- Sunset Strip, for orchestra
- Escapades, for alto saxophone & orchestra
- Lions (A Dream), for orchestra
- Friandises, for orchestra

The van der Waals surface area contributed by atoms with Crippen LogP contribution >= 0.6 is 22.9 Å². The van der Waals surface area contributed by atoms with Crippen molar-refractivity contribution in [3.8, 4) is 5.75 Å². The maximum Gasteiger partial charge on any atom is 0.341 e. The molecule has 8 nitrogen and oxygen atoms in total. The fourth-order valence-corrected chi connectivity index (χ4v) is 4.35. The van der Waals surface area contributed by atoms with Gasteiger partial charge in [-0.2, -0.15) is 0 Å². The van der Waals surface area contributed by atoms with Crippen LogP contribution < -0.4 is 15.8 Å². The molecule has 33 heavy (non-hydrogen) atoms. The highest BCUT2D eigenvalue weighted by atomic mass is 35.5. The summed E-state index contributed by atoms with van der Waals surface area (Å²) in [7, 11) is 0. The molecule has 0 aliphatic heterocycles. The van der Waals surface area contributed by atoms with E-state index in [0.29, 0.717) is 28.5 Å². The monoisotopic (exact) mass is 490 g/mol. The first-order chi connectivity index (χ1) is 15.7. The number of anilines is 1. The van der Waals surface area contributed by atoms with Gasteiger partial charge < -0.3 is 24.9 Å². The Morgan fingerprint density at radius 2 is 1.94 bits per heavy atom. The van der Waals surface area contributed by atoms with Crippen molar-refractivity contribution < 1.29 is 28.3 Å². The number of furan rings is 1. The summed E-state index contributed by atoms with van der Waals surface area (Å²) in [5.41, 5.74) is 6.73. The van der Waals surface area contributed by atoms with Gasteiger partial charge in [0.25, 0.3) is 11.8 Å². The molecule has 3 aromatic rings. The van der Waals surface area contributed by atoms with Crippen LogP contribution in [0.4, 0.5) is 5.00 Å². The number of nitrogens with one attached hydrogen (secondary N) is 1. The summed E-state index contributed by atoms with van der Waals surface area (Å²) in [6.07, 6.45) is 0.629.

The American Spectrum title of this disc doesn't really do it justice; "spectrum" is one of those throwaway terms that put people off concert music, and the disc really is quite focused on a particular strand of American music. The combination of program and performers, moreover, displays a canny understanding of the American scene on the part of Sweden's BIS label, which could easily have engaged one of the country's big-name orchestras. Instead, the label chose a good regional ensemble, the North Carolina Symphony under Welsh conductor Grant Llewellyn, which has had to fight for an audience in a way that European groups generally do not, and put that ensemble together with some generally unfamiliar music relevant to the longstanding encounter between American concert music on one hand and jazz and pop on the other. The result is an energetic program that examines several forms that relationship has taken. Michael Daugherty's "Sunset Strip," one of his consistent crowd-pleasers, sets a sort of neo-Ivesian collage of musical styles from the famed Los Angeles boulevard against Daugherty's trademark propulsive rhythms. John Williams' "Escapades for alto saxophone and orchestra" are drawn from his score for Steven Spielberg's Catch Me If You Can (2002), which used jazz to evoke the 1960s setting of the film; Williams calls it "an impressionistic memoir of the progressive jazz movement," and saxophonist Branford Marsalis is admirably equipped to carry it off. Marsalis returns with his quartet for the little-heard "Lions (A Dream), for jazz quartet and orchestra," composed in 1963 by Ned Rorem. The composer's account of the work's origins, rather impressionistic in itself, is included (it was suggested by a recollection of a dream of lion cubs); the work itself gives the jazz combo quite a bit of room to go off in different directions, which is surprising in that Rorem was not especially known for his use of jazz. The dance theme is transfigured, one might say, in the final "Friandises" of Christopher Rouse, who draws loosely on the Baroque suite with an Offenbach-like galop for a finale. BIS has issued several discs featuring the music of Rouse, who seems to be finding an ongoing place in concert repertories. The program hangs together -- it's both fun and instructive -- and if the North Carolinians' strings don't have the sheen of those in the Cleveland Orchestra or the Chicago Symphony, the group has better instincts for this music, and the sonics are superb. Notes are in English, German, and French.